One of the outstanding characteristics of the German military system is unity of command. All units engaged on a single mission are under one commander, who is charged by one authority with responsibility for the success of the mission. As a corollary, two or more German commands never are assigned the same mission simultaneously. Units from the Air Force, the Navy, the Army, and the Armed SS all serve together under a commander chosen from any of the four branches. Likewise, in basic training great emphasis is placed on cooperation among the services and among different branches of the same service.

To sum up, it always should be borne in mind when confronting any situation involving German forces that the predominating note in all German military thought is the combination of all arms and services necessary for any specific mission into a task force (or combat team) under a single commander.

This holds true for all German task forces from the highest echelons down to the reinforced regiments, battalions, and companies. (See Figures 155 to 163.)

b. THE ARMORED BRIGADES (Panzerbrigaden). These were formed in the summer of 1943 with the following components:

Brigade headquarters.

Brigade headquarters company.

Tank battalion.

Panzer Grenadier Division (armored).

Armored engineer company.

Sixty-ton column.

Medium maintenance platoon.

Several armored brigades, however, were encountered in the field with two Panzer Grenadier battalions and two tank battalions. Almost all armored brigades located on the Western Front have been incorporated into armored divisions, which were badly in need of replacements.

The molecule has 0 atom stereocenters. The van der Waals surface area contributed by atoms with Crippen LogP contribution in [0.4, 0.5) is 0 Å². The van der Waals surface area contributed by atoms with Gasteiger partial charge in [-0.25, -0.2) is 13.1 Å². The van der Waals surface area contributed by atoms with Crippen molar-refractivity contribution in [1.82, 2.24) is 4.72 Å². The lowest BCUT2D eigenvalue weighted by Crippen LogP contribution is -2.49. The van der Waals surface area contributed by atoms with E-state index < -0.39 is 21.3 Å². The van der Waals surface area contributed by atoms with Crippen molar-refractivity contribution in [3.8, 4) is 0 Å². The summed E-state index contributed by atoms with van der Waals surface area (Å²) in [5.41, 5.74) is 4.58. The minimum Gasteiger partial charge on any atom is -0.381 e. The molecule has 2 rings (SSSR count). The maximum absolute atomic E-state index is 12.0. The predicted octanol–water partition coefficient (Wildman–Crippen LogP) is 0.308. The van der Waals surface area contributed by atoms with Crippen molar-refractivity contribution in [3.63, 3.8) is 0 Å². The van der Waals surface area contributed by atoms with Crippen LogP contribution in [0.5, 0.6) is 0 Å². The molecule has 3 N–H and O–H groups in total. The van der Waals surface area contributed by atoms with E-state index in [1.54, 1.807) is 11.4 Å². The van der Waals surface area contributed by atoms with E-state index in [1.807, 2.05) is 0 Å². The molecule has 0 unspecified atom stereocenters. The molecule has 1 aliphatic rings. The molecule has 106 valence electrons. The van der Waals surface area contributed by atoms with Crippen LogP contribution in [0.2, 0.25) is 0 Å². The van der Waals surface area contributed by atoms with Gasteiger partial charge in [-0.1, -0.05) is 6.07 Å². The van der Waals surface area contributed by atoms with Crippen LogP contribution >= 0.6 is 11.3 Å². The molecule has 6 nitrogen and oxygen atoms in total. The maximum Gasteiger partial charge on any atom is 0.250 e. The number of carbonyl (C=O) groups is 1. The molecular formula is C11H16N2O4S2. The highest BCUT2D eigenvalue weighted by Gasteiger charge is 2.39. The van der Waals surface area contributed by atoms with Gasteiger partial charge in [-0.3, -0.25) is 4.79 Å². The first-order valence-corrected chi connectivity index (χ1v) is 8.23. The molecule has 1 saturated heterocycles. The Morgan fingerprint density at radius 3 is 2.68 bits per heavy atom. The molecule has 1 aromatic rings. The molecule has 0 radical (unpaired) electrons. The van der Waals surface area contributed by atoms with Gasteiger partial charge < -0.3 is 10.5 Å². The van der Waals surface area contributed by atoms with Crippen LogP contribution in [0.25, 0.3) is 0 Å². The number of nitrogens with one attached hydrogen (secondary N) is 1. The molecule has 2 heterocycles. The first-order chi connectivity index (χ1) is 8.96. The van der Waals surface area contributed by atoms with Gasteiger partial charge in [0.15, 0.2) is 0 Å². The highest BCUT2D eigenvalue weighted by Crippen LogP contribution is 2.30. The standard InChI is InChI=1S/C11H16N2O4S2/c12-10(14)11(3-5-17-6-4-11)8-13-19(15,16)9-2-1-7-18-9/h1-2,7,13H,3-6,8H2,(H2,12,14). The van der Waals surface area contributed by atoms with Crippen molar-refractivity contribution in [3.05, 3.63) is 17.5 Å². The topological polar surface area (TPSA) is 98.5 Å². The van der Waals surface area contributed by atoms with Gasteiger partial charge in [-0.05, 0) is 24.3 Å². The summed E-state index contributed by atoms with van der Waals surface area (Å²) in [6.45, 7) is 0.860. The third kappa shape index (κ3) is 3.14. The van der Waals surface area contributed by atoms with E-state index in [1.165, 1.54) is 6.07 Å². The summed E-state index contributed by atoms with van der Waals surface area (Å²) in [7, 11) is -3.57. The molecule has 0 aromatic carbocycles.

c. ARMORED TRAINS (Eisenbahnpanzerzuge). Armored trains have been employed by the Germans successfully since the outbreak of the war with the objective of surprising the enemy by the sudden occupation of a strategically located railroad station or to protect vital lines of communication against partisan and guerrilla attacks. Armored train, Type EP-42, consists of six armored, infantry, artillery, and antiaircraft railway cars. The train is armed with two 105-mm gun-howitzers mounted on special cars; two antiaircraft cars, each with one four-barrelled, 20-mm antiaircraft gun, one 76.2-mm Russian gun; and two infantry railway cars with two 81-mm mortars, one heavy machine gun, and 22 light machine guns. The total strength of that armored train is about 113.

d. MILITIA (Volkssturm) UNITS. In October, 1944 a decree was issued by Hitler calling up all able-bodied German men between the ages of 16 and 60 for the defense of the Fatherland. That decree calls for the creation of a people's militia (Volkssturm) under the leadership of Himmler in his function as Commander-in-Chief of the Replacement Training Army.

It is believed that the Party in general, and the Storm Troop Organization (SA) and the National Socialist Motor Corps (NSKK) in particular, have been charged with the part time training of these men who are to remain on their jobs until a direct threat endangers their area. In such an emergency they will be called to the ranks, come under the command of the army, and be issued weapons, brassards with the inscription "Deutscher Volkssturm Wehrmacht" and identification papers as members of the German Armed Forces. Their employment probably is limited to defensive fighting in trenches, woods, and streets, since their units are equipped with small automatic weapons, machine guns, and bazookas only, but it is possible that light and medium mortars will be added later.

It is difficult to determine definitely the tables of organization for militia units as these will vary greatly in accordance with local conditions and the manpower and weapons available, but indications from the front lines point toward the following average tables of organization for the basic militia unit, the Militia Battalion. (See Figures 164 to 167.)

In some cases several militia battalions may be combined in a militia regiment.


[Back] Back to Table of Contents

Home Page | Site Map | What's New | Contact:
Copyright 2003-2005, All Rights Reserved.